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Open Access Software

Sequence similarity is more relevant than species specificity in probabilistic backtranslation

Alfredo Ferro12*, Rosalba Giugno1, Giuseppe Pigola1, Alfredo Pulvirenti1, Cinzia Di Pietro2, Michele Purrello2 and Marco Ragusa2

Author Affiliations

1 Dipartimento di Matematica e Informatica, Università di Catania, Viale A. Doria 6, I-95125 Catania, Italy

2 Dipartimento di Scienze Biomediche, Università di Catania, Via S. Sofia 87, I-95125 Catania, Italy

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BMC Bioinformatics 2007, 8:58  doi:10.1186/1471-2105-8-58

Published: 21 February 2007

Abstract

Background

Backtranslation is the process of decoding a sequence of amino acids into the corresponding codons. All synthetic gene design systems include a backtranslation module. The degeneracy of the genetic code makes backtranslation potentially ambiguous since most amino acids are encoded by multiple codons. The common approach to overcome this difficulty is based on imitation of codon usage within the target species.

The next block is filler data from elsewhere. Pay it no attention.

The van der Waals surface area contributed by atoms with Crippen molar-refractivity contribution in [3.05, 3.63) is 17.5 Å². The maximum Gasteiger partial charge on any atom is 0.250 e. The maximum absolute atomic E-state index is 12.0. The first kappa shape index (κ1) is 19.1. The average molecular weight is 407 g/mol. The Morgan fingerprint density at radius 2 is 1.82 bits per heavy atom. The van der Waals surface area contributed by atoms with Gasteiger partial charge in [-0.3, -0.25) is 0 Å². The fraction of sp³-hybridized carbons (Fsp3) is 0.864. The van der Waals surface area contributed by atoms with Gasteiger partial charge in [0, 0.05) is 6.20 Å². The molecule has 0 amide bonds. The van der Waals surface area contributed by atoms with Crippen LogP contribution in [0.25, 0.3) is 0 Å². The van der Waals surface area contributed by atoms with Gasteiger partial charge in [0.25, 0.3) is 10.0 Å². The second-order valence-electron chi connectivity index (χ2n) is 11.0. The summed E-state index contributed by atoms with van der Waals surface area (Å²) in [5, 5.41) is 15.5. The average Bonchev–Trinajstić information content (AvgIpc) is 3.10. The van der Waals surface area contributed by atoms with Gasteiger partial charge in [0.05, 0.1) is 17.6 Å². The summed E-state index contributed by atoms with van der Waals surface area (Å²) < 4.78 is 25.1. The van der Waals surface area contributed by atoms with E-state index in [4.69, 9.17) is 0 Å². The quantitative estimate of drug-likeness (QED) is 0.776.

Results

This paper describes EasyBack, a new parameter-free, fully-automated software for backtranslation using Hidden Markov Models. EasyBack is not based on imitation of codon usage within the target species, but instead uses a sequence-similarity criterion. The model is trained with a set of proteins with known cDNA coding sequences, constructed from the input protein by querying the NCBI databases with BLAST. Unlike existing software, the proposed method allows the quality of prediction to be estimated. When tested on a group of proteins that show different degrees of sequence conservation, EasyBack outperforms other published methods in terms of precision.

Conclusion

The prediction quality of a protein backtranslation methis markedly increased by replacing the criterion of most used codon in the same species with a Hidden Markov Model trained with a set of most similar sequences from all species. Moreover, the proposed method allows the quality of prediction to be estimated probabilistically.